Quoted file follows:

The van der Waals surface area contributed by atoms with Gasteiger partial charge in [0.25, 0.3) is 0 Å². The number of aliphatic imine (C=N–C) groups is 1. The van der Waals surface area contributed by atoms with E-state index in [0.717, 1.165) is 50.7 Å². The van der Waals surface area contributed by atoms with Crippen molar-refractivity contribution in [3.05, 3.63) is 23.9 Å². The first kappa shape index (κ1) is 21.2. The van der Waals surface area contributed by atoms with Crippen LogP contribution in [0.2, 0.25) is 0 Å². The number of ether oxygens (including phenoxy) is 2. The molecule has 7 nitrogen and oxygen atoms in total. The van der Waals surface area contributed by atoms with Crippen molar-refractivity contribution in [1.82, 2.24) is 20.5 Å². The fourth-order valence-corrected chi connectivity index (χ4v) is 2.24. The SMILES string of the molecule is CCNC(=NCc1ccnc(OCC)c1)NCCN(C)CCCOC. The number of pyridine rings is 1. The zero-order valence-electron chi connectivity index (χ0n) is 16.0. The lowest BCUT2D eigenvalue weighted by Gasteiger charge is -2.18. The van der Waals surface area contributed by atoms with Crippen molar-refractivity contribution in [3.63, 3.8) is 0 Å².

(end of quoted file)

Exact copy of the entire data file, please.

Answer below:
The van der Waals surface area contributed by atoms with Gasteiger partial charge in [0.25, 0.3) is 0 Å². The number of aliphatic imine (C=N–C) groups is 1. The van der Waals surface area contributed by atoms with E-state index in [0.717, 1.165) is 50.7 Å². The van der Waals surface area contributed by atoms with Crippen molar-refractivity contribution in [3.05, 3.63) is 23.9 Å². The first kappa shape index (κ1) is 21.2. The van der Waals surface area contributed by atoms with Crippen LogP contribution in [0.2, 0.25) is 0 Å². The number of ether oxygens (including phenoxy) is 2. The molecule has 7 nitrogen and oxygen atoms in total. The van der Waals surface area contributed by atoms with Crippen molar-refractivity contribution in [1.82, 2.24) is 20.5 Å². The fourth-order valence-corrected chi connectivity index (χ4v) is 2.24. The SMILES string of the molecule is CCNC(=NCc1ccnc(OCC)c1)NCCN(C)CCCOC. The number of pyridine rings is 1. The zero-order valence-electron chi connectivity index (χ0n) is 16.0. The lowest BCUT2D eigenvalue weighted by Gasteiger charge is -2.18. The van der Waals surface area contributed by atoms with Crippen molar-refractivity contribution in [3.63, 3.8) is 0 Å².